Environmental pressure thus determines the social utility of memes, and memes are transmitted through repeated usage by members of a particular culture.
It should be clear, even to the casual observer, that the social and political milieu of post-Apartheid South Africa provides fertile ground for the perpetuation and evolution of The Eternal Apartheid myth.
In an environment where economic inequality was exacerbated by government tyranny, a repeated recourse to The Eternal Apartheid provides a seemingly plausible explanation for the persistence of various problems besetting South African society.
In addition to the fact that memes can spread by repetitive usage, another essential quality of memetic evolution is that they can be transmitted in either a top-down or a bottom-up manner. For instance, a top-down political decision may be taken to adopt a state-religion, to the effect that the proliferation of competing memeplexes is arrested.
During the First Council of Nicaea, for example, the custodians of Christianity codified an official doctrine with the goal of standardising certain practices across the Roman Empire. Crucially, the adoption of a particular belief system always requires an appeal to the moral instinct, which is a human universal.
Our existence as moral beings is inextricably linked to our status as social animals; we identify with others who share our moral convictions and are quick to ostracise or even harm those who transgress them. The evolutionary significance of morality cannot be overstated, as it rests partly upon the emotional foundations of disgust.
At an evolutionary level, disgust is extremely powerful as it compels us to expel unclean foreign bodies from our midst, lest we succumb to infection.
The power of this emotion is exemplified in the dehumanising language that was employed during the Rwandan Genocide, where Hutus branded Tutsis as “cockroaches” and then went on to exterminate them.
It is noteworthy how the ANC/EFF alliance, the custodians of The Eternal Apartheid, have appealed to our moral nature in order to facilitate our acceptance of their mythology. As the idea of the “Rainbow Nation” began to fade, we have witnessed an incremental othering of those who resisted the imposition of The Eternal Apartheid upon our minds. The invectives levelled against heretics have varied, but in particular those such as “settlers” or “land-thieves” rely on the disgust-based impulse to purge these elements from the cultural at large.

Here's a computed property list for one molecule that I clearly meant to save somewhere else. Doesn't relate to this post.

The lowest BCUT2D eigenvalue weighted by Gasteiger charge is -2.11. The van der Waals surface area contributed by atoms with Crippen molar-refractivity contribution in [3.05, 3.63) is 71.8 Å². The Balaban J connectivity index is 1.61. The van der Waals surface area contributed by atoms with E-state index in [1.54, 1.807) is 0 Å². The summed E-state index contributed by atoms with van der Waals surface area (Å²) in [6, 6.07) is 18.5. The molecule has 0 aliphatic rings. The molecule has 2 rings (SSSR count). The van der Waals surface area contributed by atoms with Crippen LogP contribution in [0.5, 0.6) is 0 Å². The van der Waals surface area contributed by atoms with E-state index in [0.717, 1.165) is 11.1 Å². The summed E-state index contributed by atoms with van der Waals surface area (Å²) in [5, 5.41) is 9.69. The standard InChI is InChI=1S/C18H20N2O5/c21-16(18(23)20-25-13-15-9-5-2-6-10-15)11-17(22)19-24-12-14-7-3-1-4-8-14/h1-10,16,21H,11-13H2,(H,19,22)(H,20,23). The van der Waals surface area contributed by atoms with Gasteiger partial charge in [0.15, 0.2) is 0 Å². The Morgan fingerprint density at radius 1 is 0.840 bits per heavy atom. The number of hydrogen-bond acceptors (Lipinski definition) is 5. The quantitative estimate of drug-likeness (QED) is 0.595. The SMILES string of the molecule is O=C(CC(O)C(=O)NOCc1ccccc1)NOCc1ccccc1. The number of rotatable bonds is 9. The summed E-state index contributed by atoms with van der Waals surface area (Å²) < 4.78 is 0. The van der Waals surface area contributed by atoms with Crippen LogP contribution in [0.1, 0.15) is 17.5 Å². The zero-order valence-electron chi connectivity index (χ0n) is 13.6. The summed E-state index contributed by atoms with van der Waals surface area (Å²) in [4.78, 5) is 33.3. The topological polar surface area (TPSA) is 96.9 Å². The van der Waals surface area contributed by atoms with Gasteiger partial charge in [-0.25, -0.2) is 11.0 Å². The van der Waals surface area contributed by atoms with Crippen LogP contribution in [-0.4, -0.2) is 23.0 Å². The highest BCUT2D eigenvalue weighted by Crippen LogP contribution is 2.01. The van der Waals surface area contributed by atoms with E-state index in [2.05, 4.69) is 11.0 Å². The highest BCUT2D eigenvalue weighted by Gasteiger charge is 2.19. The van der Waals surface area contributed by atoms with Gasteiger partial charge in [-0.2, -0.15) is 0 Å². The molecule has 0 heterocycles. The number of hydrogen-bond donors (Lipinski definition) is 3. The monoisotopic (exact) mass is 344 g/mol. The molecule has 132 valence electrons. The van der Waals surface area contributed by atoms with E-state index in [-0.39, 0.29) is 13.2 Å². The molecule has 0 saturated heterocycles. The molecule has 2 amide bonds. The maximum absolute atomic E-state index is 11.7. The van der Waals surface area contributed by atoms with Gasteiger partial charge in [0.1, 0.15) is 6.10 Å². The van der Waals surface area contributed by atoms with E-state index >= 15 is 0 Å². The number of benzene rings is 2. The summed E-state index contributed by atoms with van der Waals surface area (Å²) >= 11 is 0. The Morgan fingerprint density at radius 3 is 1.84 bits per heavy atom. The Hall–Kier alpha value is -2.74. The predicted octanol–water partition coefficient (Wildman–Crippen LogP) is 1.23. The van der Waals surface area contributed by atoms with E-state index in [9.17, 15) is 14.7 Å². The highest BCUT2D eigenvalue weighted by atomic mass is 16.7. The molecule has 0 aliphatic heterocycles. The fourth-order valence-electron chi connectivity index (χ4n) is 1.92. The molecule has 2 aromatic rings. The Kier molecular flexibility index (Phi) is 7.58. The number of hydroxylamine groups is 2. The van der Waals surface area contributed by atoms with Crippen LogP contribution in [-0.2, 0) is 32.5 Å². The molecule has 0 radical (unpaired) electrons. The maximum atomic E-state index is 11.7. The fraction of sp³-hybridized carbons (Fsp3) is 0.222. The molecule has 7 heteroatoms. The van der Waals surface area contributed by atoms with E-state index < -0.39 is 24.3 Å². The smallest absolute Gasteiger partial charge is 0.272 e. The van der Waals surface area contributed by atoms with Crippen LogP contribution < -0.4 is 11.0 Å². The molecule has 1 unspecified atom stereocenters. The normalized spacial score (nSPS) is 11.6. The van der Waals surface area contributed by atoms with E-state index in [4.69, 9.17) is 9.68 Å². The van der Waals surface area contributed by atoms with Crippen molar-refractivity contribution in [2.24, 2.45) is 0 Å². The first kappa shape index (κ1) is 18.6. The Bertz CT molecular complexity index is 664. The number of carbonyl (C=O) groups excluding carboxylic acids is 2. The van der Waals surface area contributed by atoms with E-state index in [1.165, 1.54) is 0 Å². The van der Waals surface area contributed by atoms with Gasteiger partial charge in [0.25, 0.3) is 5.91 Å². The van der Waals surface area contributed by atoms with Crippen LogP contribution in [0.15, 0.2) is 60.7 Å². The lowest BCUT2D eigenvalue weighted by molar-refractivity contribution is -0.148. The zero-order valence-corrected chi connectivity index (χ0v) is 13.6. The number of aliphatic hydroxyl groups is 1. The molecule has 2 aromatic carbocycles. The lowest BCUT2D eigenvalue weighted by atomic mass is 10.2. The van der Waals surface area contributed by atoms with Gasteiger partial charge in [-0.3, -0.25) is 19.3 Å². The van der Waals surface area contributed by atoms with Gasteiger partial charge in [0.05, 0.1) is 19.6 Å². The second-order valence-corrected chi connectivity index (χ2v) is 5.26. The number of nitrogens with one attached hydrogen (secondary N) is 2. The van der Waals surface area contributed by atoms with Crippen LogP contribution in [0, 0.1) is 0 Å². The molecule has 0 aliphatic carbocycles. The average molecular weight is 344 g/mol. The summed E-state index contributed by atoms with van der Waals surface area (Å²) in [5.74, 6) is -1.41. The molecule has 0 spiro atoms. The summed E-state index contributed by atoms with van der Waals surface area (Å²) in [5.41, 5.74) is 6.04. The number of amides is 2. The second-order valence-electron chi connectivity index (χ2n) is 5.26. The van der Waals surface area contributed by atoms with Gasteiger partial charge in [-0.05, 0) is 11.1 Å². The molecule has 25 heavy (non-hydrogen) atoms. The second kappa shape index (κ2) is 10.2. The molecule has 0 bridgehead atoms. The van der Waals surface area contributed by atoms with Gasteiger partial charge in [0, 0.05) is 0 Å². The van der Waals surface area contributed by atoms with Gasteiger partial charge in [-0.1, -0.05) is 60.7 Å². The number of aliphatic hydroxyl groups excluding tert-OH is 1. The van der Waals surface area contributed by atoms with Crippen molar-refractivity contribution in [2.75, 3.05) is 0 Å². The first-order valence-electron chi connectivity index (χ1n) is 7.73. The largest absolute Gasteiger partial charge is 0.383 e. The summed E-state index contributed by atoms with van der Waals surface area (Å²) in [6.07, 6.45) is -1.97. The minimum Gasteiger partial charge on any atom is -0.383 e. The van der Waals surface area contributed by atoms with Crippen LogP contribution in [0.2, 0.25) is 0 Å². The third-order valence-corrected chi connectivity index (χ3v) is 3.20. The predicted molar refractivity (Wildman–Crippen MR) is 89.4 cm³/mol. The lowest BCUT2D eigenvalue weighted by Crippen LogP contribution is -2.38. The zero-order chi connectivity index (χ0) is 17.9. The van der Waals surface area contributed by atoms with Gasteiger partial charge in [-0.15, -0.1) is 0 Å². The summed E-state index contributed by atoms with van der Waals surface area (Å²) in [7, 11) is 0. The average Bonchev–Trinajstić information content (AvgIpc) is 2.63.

Repetitive usage of such language further embeds The Eternal Apartheid in our collective consciousness, while simultaneously entrenching power in the hands of the custodians of this myth. Thus, what was once an emergent cultural phenomenon has been increasingly become imposed from above by the custodians of The Eternal Apartheid. When the occasion for exculpation arises, the political elite knows that the Eternal Apartheid provides the perfect obscurantist alibi, and they never fail to remind us that is present in every interracial interaction.
The tragedy of The Eternal Apartheid mythology is that although it purports to offer salvation from vestigial Apartheid tyranny, it has itself become yet another “Mind-forged manacle.”
While it is clear that this particular memeplex arose under conditions where black South Africans were in the process of articulating their psychological distress as second-class citizens in a country ruled by a racist, authoritarian government, it has been hijacked by the political elite and has not borne the fruit that was promised by its propagators. Through repeated recourse to this myth, we contribute to a linguistic and cultural environment where the custodians of The Eternal Apartheid have been able to ensure their survival while simultaneously robbing the population at large of the psychological ability to perceive reality as it truly is.
When you prostrate yourself at the altar of The Eternal Apartheid, you are not demonstrating appropriate contrition for the sins of the past. When you exercise your democratic right to vote for the custodians of The Eternal Apartheid, you do not usher in a “New Dawn.”
In both instances, you are actively participating in one of the greatest lies ever told on South African soil;